Coun. Jason Heistad said he would like to see beneficial community development opportunities built in to the tax exemption process.
“How to we build those synergies to help individuals that want to be involved in the community in a different way. Maybe there’s an engagement with young people who may not have the affordability to attend those events or ITT or the ski hill,” said Heistad. “How do we build on that tax exemption and make it about the community? Rather than just giving the exemption there’s a win-win out of this.”
Becker said the town has to “explore deeper” the “charitable and benevolent purpose” provisions in the MGA, as was referenced in the ITT application. Becker noted ITT did provide a theatre production in 2021 and is working on another this spring.
“If for some reason they did not move ahead with their 2022 show then they would consider not meeting the benevolent purpose according to the legislation,” said Becker. “So, if they want to just shut their doors and do nothing then we have the ability to request the equivalent dollar value to their taxes back.”
Patrick Gleason, president of ITT, said while his group has a “modest tax bill” of $2,665.08 for 2021 every dollar will count for the organization’s current fiscal health. He said with the rising costs of “just about everything” ITT has had to raise ticket prices for its upcoming spring production Noises Off from $50 to $55.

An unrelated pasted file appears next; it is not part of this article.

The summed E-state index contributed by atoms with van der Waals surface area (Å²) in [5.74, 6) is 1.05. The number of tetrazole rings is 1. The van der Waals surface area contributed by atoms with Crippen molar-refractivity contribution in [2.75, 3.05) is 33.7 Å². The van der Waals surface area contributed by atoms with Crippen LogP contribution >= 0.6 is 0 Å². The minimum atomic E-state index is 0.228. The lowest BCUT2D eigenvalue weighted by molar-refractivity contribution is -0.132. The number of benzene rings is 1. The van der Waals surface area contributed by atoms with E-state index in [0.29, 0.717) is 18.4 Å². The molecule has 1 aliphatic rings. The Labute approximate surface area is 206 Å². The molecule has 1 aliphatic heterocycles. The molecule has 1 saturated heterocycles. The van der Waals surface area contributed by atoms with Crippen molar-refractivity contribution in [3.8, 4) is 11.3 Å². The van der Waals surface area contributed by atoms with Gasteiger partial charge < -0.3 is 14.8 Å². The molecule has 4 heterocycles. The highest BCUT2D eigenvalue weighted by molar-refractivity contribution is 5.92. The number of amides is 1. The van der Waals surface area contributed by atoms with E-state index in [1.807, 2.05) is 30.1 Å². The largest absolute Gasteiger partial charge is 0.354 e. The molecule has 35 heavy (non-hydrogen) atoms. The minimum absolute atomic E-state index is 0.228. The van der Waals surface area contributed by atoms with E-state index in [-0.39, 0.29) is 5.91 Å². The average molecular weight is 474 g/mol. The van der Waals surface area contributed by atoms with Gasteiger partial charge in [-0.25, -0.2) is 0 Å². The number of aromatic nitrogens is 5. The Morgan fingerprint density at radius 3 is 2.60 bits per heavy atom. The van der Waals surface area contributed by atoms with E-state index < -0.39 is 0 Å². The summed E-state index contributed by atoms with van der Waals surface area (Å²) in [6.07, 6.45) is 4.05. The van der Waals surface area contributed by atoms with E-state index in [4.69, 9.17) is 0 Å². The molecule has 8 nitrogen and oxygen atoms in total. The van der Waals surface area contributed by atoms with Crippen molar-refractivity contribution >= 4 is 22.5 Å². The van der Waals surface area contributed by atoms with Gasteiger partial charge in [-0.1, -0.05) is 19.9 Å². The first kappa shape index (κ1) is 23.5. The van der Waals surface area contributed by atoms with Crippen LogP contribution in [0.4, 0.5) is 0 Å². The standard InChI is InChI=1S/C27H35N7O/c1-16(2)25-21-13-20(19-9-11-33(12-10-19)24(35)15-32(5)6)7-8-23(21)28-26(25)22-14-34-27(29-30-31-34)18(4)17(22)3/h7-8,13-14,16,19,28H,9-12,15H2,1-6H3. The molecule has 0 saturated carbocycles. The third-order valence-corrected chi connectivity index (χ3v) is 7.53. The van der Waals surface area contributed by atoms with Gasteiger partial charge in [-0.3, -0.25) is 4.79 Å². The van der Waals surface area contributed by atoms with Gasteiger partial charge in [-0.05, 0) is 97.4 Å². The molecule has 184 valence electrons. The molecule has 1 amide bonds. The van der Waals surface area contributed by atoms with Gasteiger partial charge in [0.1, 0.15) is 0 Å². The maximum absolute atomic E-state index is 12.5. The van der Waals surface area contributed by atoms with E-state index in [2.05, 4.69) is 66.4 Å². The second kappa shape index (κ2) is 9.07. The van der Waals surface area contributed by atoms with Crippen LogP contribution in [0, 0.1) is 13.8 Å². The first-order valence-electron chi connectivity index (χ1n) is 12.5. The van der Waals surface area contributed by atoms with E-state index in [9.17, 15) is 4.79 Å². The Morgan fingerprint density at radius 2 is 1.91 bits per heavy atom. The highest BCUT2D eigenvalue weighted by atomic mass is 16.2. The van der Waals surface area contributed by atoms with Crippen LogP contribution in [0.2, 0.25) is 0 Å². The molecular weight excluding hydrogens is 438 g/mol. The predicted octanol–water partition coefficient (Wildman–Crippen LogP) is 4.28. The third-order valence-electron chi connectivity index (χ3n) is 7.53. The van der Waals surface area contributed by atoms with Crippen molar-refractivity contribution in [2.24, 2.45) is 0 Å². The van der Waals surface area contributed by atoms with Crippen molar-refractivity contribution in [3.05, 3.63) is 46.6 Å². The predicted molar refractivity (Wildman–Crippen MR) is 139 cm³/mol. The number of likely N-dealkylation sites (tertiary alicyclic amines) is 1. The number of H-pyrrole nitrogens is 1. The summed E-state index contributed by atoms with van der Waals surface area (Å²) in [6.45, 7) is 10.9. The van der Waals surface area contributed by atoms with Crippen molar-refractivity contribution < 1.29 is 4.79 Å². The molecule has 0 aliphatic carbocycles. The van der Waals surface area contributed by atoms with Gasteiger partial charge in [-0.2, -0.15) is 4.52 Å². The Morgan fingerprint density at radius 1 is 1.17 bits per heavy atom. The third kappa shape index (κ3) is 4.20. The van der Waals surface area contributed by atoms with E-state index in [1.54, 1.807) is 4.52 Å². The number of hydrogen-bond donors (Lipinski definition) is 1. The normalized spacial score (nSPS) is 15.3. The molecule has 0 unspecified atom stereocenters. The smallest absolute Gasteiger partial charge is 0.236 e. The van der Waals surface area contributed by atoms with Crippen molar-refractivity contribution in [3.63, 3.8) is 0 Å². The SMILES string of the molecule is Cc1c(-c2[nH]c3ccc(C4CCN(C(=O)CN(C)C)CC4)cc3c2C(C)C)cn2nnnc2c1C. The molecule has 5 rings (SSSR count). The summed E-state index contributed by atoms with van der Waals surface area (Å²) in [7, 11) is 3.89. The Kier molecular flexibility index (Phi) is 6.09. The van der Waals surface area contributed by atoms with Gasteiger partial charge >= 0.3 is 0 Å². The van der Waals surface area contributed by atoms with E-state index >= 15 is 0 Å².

As for council’s discussion on whether his group’s facility is used for a “charitable and benevolent purpose” that benefits the community, Gleason said the Ol’ Moose Hall has been used by other groups in need.
He noted the local Brownies use it as a distribution point for Girl Guide cookie sales and before COVID struck two years ago, the facility offered concerts for travelling up and coming musicians to help offset their travelling costs.
“We’re looking to have that kind of similar thing happen again,” said Gleason, noting ITT is in the process of “picking up the pieces” after the pandemic.
Just last week the Innisfail and District Historical Society announced that ITT has offered the Ol’ Moose Hall as the venue for the society’s June 4 local celebration to mark the 70th anniversary of the accession of Queen Elizabeth II.
With the ski hill now able to save at least $6,373.27 from what it had to pay in municipal taxes for 2021, the extra load of fundraising for volunteers, particularly for the new $380,000 chalet, will be eased, said president Brent Jackson.
“It will be a great benefit,” he said. “I think the ski hill benefits the town as well. It’s a win-win. It’s a revenue loss for the town but probably more of a community enhancement gain for them.”
Last May, the ski hill received $35,000 from the Town of Innisfail to help with the $385,000 cost for the new chalet. Jackson said the facility is “just about” completed with just a “wee bit” more fundraising to go.
He added the money saved from the tax exemption will also help with the ski hill’s ongoing maintenance expenses.